This fifty-second edition of the Socialist Register explores right-wing political forces and parties around the globe, bringing to bear the Register’s reputation for detailed scholarship and passionate engagement on some of the most troubling developments in world politics today. Contributors examine mobilizations of the right in a variety of countries by analyzing their social bases, their relationships with state institutions, and the reach of their influence on mainstream parties and opinion. This volume also addresses the historical transition from right-wing nationalism to ethnicism, the question of resurgent fascism, and how left parties should respond to challenges from the far right.
According to Donald Trump, a former front-runner to be the GOP presidential nominee, Vermont Senator Bernie Sanders, a democratic socialist running against Hillary Clinton for the Democratic nomination for the presidency, is giving everything away, a partial truth. For a fuller treatment of what a radical break with capitalism entails, read The Socialist Imperative: From Gotha to Now by Michael A. Lebowitz (Monthly Review Press, 2015).
A retired economics professor at Simon Fraser University in Vancouver, Canada, his two-part book doesn’t end there. That is a positive thing, as the public is open to socialism, in no small measure due to the Great Recession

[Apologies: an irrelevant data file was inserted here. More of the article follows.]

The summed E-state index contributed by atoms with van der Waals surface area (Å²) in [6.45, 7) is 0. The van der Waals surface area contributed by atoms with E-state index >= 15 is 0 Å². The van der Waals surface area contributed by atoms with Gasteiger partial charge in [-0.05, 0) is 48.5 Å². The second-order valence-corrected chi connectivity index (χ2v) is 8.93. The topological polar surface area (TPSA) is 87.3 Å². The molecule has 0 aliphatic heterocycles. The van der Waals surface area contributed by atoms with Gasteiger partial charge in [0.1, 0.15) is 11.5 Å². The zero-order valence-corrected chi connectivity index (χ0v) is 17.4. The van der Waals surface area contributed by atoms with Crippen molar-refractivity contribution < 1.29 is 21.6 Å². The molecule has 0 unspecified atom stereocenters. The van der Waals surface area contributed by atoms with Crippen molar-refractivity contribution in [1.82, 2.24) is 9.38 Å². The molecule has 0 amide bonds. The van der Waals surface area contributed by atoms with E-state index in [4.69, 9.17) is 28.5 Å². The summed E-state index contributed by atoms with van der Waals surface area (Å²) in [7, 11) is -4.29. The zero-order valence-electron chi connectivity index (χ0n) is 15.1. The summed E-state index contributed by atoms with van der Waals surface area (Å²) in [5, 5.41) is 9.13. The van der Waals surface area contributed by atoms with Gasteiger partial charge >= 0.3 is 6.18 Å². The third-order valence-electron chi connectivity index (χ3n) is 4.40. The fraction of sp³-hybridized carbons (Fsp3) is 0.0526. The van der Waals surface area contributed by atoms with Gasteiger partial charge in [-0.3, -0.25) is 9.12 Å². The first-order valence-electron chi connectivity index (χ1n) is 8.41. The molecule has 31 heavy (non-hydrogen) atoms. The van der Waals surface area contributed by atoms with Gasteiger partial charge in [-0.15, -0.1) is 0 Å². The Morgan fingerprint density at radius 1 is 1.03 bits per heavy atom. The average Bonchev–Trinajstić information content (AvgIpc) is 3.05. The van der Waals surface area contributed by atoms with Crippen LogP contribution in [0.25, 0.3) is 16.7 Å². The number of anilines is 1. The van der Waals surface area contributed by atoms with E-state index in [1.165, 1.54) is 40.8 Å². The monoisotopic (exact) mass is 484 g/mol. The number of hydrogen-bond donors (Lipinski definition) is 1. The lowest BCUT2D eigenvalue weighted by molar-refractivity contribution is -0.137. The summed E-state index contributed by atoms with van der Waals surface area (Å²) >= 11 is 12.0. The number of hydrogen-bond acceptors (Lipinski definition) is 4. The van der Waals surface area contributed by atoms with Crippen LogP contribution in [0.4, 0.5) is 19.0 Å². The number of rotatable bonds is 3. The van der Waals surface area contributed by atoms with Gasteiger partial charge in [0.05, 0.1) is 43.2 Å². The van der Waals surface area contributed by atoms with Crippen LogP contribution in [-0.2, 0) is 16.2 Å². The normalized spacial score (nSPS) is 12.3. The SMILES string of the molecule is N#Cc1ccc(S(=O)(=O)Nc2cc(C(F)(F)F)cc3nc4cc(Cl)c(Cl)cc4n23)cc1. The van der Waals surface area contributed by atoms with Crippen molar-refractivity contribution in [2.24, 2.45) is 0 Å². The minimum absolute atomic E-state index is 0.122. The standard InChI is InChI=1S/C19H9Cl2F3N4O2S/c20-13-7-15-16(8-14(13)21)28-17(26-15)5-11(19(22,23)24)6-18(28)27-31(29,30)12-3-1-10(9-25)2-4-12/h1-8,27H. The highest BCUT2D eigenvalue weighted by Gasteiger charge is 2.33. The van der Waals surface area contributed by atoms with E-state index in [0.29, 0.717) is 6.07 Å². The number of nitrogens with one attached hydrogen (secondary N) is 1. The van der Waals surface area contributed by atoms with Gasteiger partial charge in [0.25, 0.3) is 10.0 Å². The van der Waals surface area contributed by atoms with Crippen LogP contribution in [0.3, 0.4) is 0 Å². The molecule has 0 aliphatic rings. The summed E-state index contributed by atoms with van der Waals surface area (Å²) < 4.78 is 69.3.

Named for the historian Isaac Deutscher and his wife Tamara, this prize is awarded each year for a book demonstrating “the best and most innovative new writing in or about the Marxist tradition.” Previous prize winners include Mike Davis, Robin Blackburn, Ellen Mieksins Wood, Eric Hobsbawm, and Monthly Review Press authors Michael A. Lebowitz and István Mészáros.
“Laurence H. Shoup has taught U.S. history at the university level and has been a historical consultant on California history for over 30 years, authoring or co-authoring over 200 reports for a variety of clients. His new book which we discuss is Wall Street’s Think Tank: The Council on Foreign Relations and the Empire of Neoliberal Geopolitics, 1976-2014. Among his past books is Imperial Brain Trust: The Council on Foreign Relations and United States Foreign Policy….”
Dr. Gerald Horne, the John J. and Rebecca Moores chair of history and African American studies at the University of Houston and frequent analyst of world affairs on Leid Stories, discusses his latest book, “Confronting Black Jacobins: The United States, the Haitian Revolution, and the Origins of the Dominican Republic.”
Professor of History and African American Studies at the University of Houston, Gerald Horne, recorded by Mitchel Cohen for WBAI-FM radio at New York University’s Tamiment Library, talks about why a study of the 1804 Haitian Revolution might be relevant to today:
“It’s mandatory to tease out the contemporary repercussions of historical events, and I say this particularly standing here in New York in the United States of America, where there is an ongoing crisis. We need deeper thinking, not least on of this spate of televised, almost pornographic, murders . . . Of course, I’m speaking of Eric Garner, who was killed right here in this city, but of course also Freddie Gray and Sandra Bland . . .”